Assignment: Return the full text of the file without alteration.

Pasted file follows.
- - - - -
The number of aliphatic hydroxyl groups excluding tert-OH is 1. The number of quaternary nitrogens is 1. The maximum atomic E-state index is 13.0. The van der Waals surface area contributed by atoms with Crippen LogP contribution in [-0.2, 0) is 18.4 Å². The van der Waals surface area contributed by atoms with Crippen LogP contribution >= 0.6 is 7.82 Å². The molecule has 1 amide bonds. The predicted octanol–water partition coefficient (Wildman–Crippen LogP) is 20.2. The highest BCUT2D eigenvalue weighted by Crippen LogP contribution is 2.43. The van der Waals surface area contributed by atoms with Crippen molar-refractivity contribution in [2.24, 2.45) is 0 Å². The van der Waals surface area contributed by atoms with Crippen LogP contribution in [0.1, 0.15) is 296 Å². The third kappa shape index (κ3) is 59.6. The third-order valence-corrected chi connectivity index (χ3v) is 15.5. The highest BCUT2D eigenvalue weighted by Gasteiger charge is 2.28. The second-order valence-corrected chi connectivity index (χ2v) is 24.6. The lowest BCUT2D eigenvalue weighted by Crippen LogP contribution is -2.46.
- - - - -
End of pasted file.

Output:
The number of aliphatic hydroxyl groups excluding tert-OH is 1. The number of quaternary nitrogens is 1. The maximum atomic E-state index is 13.0. The van der Waals surface area contributed by atoms with Crippen LogP contribution in [-0.2, 0) is 18.4 Å². The van der Waals surface area contributed by atoms with Crippen LogP contribution >= 0.6 is 7.82 Å². The molecule has 1 amide bonds. The predicted octanol–water partition coefficient (Wildman–Crippen LogP) is 20.2. The highest BCUT2D eigenvalue weighted by Crippen LogP contribution is 2.43. The van der Waals surface area contributed by atoms with Crippen molar-refractivity contribution in [2.24, 2.45) is 0 Å². The van der Waals surface area contributed by atoms with Crippen LogP contribution in [0.1, 0.15) is 296 Å². The third kappa shape index (κ3) is 59.6. The third-order valence-corrected chi connectivity index (χ3v) is 15.5. The highest BCUT2D eigenvalue weighted by Gasteiger charge is 2.28. The second-order valence-corrected chi connectivity index (χ2v) is 24.6. The lowest BCUT2D eigenvalue weighted by Crippen LogP contribution is -2.46.